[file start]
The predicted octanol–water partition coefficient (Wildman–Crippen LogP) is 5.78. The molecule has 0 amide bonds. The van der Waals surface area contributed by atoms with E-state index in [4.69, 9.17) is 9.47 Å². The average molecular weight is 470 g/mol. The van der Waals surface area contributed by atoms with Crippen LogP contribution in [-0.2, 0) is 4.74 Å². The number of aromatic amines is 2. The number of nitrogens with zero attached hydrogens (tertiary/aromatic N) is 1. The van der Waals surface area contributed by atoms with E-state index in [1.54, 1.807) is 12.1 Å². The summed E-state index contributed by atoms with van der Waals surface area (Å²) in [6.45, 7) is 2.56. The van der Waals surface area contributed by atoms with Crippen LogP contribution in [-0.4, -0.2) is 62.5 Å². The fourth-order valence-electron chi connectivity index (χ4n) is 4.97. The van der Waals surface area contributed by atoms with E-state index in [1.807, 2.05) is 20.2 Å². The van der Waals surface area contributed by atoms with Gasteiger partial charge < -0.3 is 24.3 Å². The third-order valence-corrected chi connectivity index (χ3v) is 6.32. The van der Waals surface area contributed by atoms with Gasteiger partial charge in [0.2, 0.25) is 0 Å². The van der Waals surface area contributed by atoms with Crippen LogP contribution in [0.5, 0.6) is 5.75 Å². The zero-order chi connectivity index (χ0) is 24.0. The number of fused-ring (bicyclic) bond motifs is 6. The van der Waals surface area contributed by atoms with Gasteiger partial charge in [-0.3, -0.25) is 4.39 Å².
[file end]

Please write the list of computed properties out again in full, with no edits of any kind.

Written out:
The predicted octanol–water partition coefficient (Wildman–Crippen LogP) is 5.78. The molecule has 0 amide bonds. The van der Waals surface area contributed by atoms with E-state index in [4.69, 9.17) is 9.47 Å². The average molecular weight is 470 g/mol. The van der Waals surface area contributed by atoms with Crippen LogP contribution in [-0.2, 0) is 4.74 Å². The number of aromatic amines is 2. The number of nitrogens with zero attached hydrogens (tertiary/aromatic N) is 1. The van der Waals surface area contributed by atoms with E-state index in [1.54, 1.807) is 12.1 Å². The summed E-state index contributed by atoms with van der Waals surface area (Å²) in [6.45, 7) is 2.56. The van der Waals surface area contributed by atoms with Crippen LogP contribution in [-0.4, -0.2) is 62.5 Å². The fourth-order valence-electron chi connectivity index (χ4n) is 4.97. The van der Waals surface area contributed by atoms with E-state index in [1.807, 2.05) is 20.2 Å². The van der Waals surface area contributed by atoms with Gasteiger partial charge < -0.3 is 24.3 Å². The third-order valence-corrected chi connectivity index (χ3v) is 6.32. The van der Waals surface area contributed by atoms with Gasteiger partial charge in [0.2, 0.25) is 0 Å². The van der Waals surface area contributed by atoms with Crippen LogP contribution in [0.5, 0.6) is 5.75 Å². The zero-order chi connectivity index (χ0) is 24.0. The number of fused-ring (bicyclic) bond motifs is 6. The van der Waals surface area contributed by atoms with Gasteiger partial charge in [-0.3, -0.25) is 4.39 Å².